Suit Claims City, DOT ‘Strangling’ Private Bus Lines
Two City Councilmembers agree with private bus company owners who have charged in a suit filed last week that the Bloomberg mayoral administration and the city Department of Transportation are engaged in a deliberate pattern designed to financially strangle the companies and drive them out of business.
The bus companies’ lawyer, Jerry Cooper, alleges the city, which wants the Metropolitan Transportation Authority to take over their businesses, is not negotiating in good faith and wants to drive the companies out of business to avoid expensive condemnation proceedings and other costs that would be incurred if the city simply terminated its relationship with the companies.
"To put it simply," Cooper said, "the city has purposefully undertaken a strategy to destroy our companies."
Cooper is chairman of the Transit Alliance, comprised of Green Bus, Triboro Coach and Jamaica Buses, which operate in Queens, and Command Bus from Brooklyn.
The companies are seeking both declaratory and injunctive relief in the federal court suit, as well as unspecified monetary damages from the city.
Because of what they call the city’s "chokehold" over their operations, the companies say they will be forced to begin service cuts in coming weeks.
Councilmember John Liu (D–Flushing) commented that he has serious concerns about possible reductions in service for riders who rely on private bus companies for their transportation needs.
Liu, who chairs the council Transportation Committee, said little information has been available about MTA negotiations to take over the private bus lines and announced his committee will hold hearings on the matter on Friday, October 10.
Another lawmaker, Councilmember Tony Avella (D–Bayside), agreed with the bus companies that the MTA and Department of Transportation have not been dealing fairly with them.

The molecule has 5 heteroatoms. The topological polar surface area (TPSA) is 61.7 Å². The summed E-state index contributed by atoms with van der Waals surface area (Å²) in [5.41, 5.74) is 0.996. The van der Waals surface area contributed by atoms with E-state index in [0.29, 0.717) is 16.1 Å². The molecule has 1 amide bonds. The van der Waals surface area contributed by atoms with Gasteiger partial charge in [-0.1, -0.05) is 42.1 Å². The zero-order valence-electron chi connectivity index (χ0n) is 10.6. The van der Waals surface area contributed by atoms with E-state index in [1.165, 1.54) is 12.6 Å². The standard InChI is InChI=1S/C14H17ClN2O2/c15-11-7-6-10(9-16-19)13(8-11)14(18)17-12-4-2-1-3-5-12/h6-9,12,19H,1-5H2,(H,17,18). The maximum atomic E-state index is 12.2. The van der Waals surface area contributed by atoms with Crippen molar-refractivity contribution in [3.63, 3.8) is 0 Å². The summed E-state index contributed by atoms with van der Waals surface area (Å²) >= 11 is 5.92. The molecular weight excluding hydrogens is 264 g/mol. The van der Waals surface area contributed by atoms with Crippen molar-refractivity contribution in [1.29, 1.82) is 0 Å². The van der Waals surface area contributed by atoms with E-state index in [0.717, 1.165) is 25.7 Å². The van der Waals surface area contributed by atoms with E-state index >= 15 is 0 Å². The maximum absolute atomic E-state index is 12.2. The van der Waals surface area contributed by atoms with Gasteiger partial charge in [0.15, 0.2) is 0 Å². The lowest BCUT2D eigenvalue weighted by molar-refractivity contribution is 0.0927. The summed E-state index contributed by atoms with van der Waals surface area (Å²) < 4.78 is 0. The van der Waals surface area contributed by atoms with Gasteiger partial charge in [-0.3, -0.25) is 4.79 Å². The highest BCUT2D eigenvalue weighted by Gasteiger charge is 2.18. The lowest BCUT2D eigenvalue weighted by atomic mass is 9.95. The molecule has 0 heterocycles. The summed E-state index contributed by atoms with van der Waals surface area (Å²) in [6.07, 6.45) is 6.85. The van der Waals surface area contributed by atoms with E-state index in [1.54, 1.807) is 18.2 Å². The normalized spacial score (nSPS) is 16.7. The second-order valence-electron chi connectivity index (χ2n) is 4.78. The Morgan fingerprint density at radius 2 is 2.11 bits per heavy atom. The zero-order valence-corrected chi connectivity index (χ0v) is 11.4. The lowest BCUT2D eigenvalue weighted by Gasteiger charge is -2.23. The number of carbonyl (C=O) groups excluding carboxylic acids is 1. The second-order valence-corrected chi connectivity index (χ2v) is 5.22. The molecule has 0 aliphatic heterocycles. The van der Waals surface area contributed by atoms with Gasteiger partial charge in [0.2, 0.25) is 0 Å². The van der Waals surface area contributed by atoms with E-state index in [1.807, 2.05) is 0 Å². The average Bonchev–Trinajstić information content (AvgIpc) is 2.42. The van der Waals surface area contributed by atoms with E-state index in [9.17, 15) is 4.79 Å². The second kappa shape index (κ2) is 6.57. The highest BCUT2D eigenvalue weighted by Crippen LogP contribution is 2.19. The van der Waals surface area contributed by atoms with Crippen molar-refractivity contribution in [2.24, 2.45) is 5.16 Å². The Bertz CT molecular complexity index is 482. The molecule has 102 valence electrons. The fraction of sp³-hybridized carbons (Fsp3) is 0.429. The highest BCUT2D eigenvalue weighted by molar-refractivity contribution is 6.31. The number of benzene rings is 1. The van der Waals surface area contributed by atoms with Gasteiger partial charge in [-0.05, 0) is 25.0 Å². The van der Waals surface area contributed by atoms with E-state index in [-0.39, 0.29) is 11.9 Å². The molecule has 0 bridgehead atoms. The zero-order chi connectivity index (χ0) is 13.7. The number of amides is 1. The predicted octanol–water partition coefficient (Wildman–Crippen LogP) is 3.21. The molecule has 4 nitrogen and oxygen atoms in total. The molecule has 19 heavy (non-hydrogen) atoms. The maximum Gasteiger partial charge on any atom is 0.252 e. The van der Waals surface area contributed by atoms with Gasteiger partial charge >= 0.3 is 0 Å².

"Unfortunately, the city and DOT have not been negotiating fairly with these companies. If the city doesn’t want them to continue operating, then [it should] deal properly and fairly with them if it wants to acquire them," Avella said.
Avella, who has had dealings with the private bus companies as chairman of the Franchise Committee, also criticized the DOT for not giving them the resources to operate properly.
The city pays the private bus companies $100 million a year in subsidies. They, in turn, operate 725 buses to serve approximately 69 million riders in Queens and Brooklyn. They employ 1,700 workers.
After filing the suit, Jerry Cooper noted the companies have been operating in the city for 70 years, but the city has engaged in a wide range of corrosive financial actions against them.
He stated, "The city’s actions are coordinated, deliberate, and destructive. The city is making arbitrary funding decisions and refusing to reimburse us for costly repairs made on the ever-aging, city-owned bus fleet. The DOT is systematically putting up as many roadblocks as possible, making it impossible for us to operate.
"The principal victims are our employees and the bus riders of Queens and Brooklyn. And we want our riders to know that these service cuts are absolutely avoidable."
Responding for the Bloomberg administration, mayoral spokesman Jordan Barowitz stated, "The allegations in their lawsuit are scurrilous and without merit."
He said an MTA takeover would result in better service and greater value for New York taxpayers.
Cooper said as a result of the damaging actions taken by the city, the following service cuts would be taken:
Green Bus—reductions in its peak fleet for Fall 2003 to 184 buses, compared to 199 buses last year.
Triboro Coach—a proposed peak-hour bus fleet of 174 buses this fall, a reduction of 43 buses from last year. On some lines, such as the Q 12 and Q 24, this will mean peak-hour service reductions of about 30 percent.